Jamie recognizes this, since he knows that Claire is his soul. And as much has he has disliked Tom in the past, for valid reasons, he can’t help but see the transformation Tom has gone through. So when Tom asks him what Jamie would say in a eulogy, Jamie offers the highest praise he can. “Thomas Christie was an honorable Scot, a leader of men. In his own way, tho he didna know quite where to lead them. Stubborn as a mule, but despite our differences, a man I respected. And one whose respect I hope I had in return.”
Where Jamie is sure of his feelings, sure of the rightness of his actions, and sure of his assessment of Tom’s motives, Claire is troubled. She doesn’t understand why Tom loves her and why he would sacrifice himself for her. “Did you make him confess?” she asks. “No, he told me what he intended to do, but I told him bide. I would have done the same, counted my life well lost if it saved you. If he feels the same as me, then you’ve done no wrong to him, to take your life from his hand. That’s what he wanted.”
Switching gears – I was nowhere near as impressed, or interested, in the Roger/Brianna storyline. Why do these women never look pregnant? Brianna has not yet had her baby, in case you were forgetting…. But I digress. If you are a Sophie Skelton fan, I’ll just say I’m happy for you, but there’s our line of disagreement. Where Tom Christie was expressive, and Jamie was determined, Bri was…. weak. And flat. And the lines she was given didn’t help in any way. “God luck,” she tries to joke with Roger – nope.
— Outlander (@Outlander_STARZ) June 1, 2023
Of course, there had to be some reason we went back to the Reverend Roger – it was to get Wendigo Donner back into the story. Roger, asked to counsel some Rebel prisoners, is caught off-guard, and tells them “float like a butterfly, sting like a bee… and God will surely go with thee.” What made THAT pop into his head? But it means something to one of the prisoners, and now we know who the whistling thief at the end of one of the Season 6 episodes was. “Ali!” he says to Roger, surprised to hear a familiar quote. “You’re a traveler, aren’t you, like me?” While he had planned to try to help Claire during the Brown gang’s attack, Jamie et al arrived before he could, and Donner ran off to avoid what he was sure was coming.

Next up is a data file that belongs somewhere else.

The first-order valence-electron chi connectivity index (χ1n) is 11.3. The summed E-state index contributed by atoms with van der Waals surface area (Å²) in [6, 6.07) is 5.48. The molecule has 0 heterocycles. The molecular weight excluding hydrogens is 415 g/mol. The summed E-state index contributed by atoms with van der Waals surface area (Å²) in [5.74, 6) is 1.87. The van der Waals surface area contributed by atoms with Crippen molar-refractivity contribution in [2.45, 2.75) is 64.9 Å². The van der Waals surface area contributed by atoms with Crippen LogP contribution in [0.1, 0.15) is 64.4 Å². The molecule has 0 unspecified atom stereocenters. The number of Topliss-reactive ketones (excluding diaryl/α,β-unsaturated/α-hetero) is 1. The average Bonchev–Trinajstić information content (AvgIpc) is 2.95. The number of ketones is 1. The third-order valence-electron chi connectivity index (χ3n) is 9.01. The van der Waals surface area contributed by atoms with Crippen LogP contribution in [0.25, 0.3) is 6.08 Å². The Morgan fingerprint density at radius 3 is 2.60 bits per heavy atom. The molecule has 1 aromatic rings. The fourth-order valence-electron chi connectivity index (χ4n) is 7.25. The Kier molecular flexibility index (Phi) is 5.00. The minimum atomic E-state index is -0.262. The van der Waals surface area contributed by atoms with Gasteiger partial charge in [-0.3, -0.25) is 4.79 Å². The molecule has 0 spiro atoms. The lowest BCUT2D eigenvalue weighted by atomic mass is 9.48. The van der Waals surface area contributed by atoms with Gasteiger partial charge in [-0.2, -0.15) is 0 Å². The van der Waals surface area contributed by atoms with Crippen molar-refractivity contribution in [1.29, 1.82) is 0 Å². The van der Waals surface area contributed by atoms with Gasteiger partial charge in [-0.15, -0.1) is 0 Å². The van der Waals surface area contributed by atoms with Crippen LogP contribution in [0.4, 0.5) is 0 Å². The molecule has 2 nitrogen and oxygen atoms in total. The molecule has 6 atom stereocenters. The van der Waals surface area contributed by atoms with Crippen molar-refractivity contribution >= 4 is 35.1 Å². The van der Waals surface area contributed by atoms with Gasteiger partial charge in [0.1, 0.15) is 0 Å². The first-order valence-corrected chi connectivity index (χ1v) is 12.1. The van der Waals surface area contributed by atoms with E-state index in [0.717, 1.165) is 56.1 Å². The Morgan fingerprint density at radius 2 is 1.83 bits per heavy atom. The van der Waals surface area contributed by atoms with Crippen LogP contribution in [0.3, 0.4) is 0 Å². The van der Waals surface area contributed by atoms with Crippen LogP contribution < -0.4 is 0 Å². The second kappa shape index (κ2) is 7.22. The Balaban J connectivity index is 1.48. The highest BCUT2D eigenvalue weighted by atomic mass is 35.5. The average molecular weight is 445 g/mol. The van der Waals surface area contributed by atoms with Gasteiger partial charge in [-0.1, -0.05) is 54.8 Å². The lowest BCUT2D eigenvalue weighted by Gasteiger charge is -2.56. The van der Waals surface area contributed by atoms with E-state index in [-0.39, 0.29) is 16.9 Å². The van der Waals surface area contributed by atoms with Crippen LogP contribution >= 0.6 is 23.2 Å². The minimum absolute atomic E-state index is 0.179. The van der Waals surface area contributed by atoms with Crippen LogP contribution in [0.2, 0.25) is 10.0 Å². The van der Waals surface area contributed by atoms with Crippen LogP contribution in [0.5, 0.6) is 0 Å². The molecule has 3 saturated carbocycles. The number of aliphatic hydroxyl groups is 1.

Claire had told her family about coming across the fellow time traveler, and Roger knew the story, but was convinced that Donner was not dangerous, merely stranded. “I don’t want to hurt anybody,” he says, “I just want to go home. Please – help me.” And Roger’s attempt to help, with a full sack of food and some tools, sparks an argument between the Mackenzies, which ends in a lame “prayer” that includes a question of helping those who help themselves to the last slice of cake…
— Outlander (@Outlander_STARZ) May 30, 2023
And The Well-Deserved Ugly
The final scene, though, showed Jamie once again at his most chilling, when he’s hunting those who have hurt his loved ones. Richard Brown has made a fatal error and stayed in Wilmington, obviously hoping for the opportunity to actually see Claire hanged. He can’t appeal to Jamie’s moral center, because in this situation, Jamie’s center is dark and cold. “You’re a good man, a moral man,” Brown pleads. Jamie answers, “I’m also a violent man. Any goodness that prevails in me is because of my wife. You tried to take her from me.” Brown tries again, “You won’t kill me. Not in cold blood. You wouldn’t dare.” But we know he’s wrong, and we don’t need to see it onscreen to know what’s happened – Jamie’s dark heart, driven by his love of Claire, takes care of the problem.